Leroux v. Her Majesty The Queen in the Right of the Province of OntarioPosted February 7, 2020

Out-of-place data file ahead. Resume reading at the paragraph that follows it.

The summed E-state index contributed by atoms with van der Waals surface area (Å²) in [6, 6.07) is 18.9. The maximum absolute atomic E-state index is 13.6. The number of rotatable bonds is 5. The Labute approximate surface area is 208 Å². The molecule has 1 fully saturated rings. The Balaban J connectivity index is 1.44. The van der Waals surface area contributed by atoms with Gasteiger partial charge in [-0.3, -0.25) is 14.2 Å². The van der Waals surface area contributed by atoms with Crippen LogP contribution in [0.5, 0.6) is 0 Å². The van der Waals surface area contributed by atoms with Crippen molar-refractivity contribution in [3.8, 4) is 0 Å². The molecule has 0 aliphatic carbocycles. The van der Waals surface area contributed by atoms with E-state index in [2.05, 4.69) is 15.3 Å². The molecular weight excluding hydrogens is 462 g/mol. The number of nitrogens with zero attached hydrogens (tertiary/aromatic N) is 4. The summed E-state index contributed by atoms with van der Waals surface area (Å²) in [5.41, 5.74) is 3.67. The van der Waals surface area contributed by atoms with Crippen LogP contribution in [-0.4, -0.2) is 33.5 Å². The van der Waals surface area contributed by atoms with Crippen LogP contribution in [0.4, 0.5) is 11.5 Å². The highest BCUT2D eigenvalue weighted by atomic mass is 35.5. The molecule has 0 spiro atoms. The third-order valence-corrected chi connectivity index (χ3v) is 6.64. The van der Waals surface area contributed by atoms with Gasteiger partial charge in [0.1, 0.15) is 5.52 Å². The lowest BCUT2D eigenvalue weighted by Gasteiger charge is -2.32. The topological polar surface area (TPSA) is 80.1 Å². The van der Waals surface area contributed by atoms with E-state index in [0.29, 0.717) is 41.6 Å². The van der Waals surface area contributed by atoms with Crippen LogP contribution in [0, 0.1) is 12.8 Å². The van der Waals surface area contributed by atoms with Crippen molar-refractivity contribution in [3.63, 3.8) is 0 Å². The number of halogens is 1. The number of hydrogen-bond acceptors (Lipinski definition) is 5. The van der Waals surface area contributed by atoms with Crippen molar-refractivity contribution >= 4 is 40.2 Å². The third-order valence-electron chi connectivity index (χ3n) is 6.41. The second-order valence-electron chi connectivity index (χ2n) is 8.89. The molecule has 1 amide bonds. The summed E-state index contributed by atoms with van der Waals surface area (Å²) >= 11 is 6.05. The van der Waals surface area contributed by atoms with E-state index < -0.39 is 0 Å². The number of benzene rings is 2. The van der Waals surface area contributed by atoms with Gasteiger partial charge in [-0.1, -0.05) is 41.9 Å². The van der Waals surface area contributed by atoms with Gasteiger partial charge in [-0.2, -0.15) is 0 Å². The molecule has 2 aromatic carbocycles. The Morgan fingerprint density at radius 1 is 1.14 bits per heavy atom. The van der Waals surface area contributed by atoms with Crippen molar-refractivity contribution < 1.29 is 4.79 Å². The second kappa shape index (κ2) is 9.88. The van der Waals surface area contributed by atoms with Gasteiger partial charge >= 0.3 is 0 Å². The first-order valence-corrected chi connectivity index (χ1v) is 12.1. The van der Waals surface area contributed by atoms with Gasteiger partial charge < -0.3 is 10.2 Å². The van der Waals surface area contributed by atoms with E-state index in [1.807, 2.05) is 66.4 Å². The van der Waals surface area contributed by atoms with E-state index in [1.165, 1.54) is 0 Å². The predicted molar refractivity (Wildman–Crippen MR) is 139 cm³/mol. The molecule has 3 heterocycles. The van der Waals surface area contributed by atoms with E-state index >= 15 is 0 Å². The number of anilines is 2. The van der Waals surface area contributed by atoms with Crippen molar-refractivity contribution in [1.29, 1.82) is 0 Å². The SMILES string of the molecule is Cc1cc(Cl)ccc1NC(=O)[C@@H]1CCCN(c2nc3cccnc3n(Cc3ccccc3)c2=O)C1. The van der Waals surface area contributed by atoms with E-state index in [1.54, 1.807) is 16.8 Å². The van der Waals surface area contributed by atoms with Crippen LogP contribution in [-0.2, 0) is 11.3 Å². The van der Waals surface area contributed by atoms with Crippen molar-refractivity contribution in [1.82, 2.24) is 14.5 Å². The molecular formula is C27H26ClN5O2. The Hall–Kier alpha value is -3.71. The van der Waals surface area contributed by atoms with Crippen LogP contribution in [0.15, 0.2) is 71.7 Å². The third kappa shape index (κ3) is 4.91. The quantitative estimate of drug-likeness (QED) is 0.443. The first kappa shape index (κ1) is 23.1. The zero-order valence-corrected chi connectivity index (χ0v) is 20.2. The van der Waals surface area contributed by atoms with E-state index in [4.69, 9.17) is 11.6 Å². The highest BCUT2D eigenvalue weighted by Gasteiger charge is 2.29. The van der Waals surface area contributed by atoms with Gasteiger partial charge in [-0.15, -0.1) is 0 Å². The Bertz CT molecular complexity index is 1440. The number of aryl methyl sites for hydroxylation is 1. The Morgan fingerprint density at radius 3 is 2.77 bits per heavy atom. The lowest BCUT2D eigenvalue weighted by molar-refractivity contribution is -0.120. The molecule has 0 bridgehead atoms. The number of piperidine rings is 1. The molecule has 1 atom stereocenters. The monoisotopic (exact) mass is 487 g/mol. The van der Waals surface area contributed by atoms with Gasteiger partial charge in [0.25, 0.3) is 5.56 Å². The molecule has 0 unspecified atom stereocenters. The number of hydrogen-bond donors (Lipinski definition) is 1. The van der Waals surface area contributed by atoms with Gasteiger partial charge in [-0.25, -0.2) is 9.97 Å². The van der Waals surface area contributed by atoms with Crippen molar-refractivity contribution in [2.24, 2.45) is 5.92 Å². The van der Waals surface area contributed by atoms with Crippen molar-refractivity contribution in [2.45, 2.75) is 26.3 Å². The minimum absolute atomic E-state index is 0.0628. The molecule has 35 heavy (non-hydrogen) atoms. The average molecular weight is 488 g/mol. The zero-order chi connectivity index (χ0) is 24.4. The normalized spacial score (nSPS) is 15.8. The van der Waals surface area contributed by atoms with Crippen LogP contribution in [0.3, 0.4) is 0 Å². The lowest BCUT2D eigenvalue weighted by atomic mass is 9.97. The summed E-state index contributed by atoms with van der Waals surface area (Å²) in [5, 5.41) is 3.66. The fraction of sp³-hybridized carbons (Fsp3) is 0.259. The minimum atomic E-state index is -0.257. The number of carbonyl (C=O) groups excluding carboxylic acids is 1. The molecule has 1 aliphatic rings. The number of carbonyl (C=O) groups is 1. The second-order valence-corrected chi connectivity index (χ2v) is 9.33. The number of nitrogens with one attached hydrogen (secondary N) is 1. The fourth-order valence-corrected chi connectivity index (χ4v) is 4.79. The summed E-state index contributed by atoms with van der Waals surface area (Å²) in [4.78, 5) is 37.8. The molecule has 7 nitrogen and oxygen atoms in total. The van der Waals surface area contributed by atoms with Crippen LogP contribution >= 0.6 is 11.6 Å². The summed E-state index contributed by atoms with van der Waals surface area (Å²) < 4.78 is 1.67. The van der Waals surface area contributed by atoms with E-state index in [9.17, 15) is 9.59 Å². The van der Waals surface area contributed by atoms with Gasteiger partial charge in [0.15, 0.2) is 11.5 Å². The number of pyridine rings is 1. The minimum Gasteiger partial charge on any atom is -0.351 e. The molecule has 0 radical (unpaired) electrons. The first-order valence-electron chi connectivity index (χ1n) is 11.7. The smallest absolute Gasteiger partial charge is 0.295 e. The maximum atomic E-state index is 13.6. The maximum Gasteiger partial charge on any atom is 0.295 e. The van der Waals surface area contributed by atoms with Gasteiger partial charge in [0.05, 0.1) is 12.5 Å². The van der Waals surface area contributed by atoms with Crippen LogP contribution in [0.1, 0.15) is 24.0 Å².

2020 ONSC 730; Lerners represented the Canadian Civil Liberties Association (the “CCLA”) in a motion for leave to intervene as a friend of the Court. Leave was sought on the appeal from the order of Belobaba J dated December 14, 2018 certifying a class action against Her Majesty the Queen in Right of the Province of Ontario (“Ontario”) claiming that Ontario was negligent and breached s. 7 of the Charter in the provision of services to adults with developmental disabilities. Ontario sought and was granted leave to appeal the certification decision. One of the issues raised by Ontario on the appeal is that section 11 of the recently enacted Crown Liability and Proceedings Act, 2019, S.O. 2019, c. 7, Schd 17 (the “CLPA”), provides immunity to Ontario from the negligence claims advanced by the plaintiff in this case. It is this issue, specifically the constitutionality of these provisions of the CLPA, on which the CCLA sought to intervene. In this case, Lerners successfully argued that the CCLA met the criteria for intervention, and the Divisional Court granted the CCLA’s motion to intervene as a friend of the Court on the appeal scheduled to be heard on March 2 and 3, 2020. Of particular note, the court held that although the CCLA sought to argue specific grounds for the unconstitutionality of the provisions that had not been raised by the respondent, this did not constitute the raising of a “new issue” but rather was an alternative legal argument, which is permissible within the role of the intervener and does not constitute an injustice to the parties.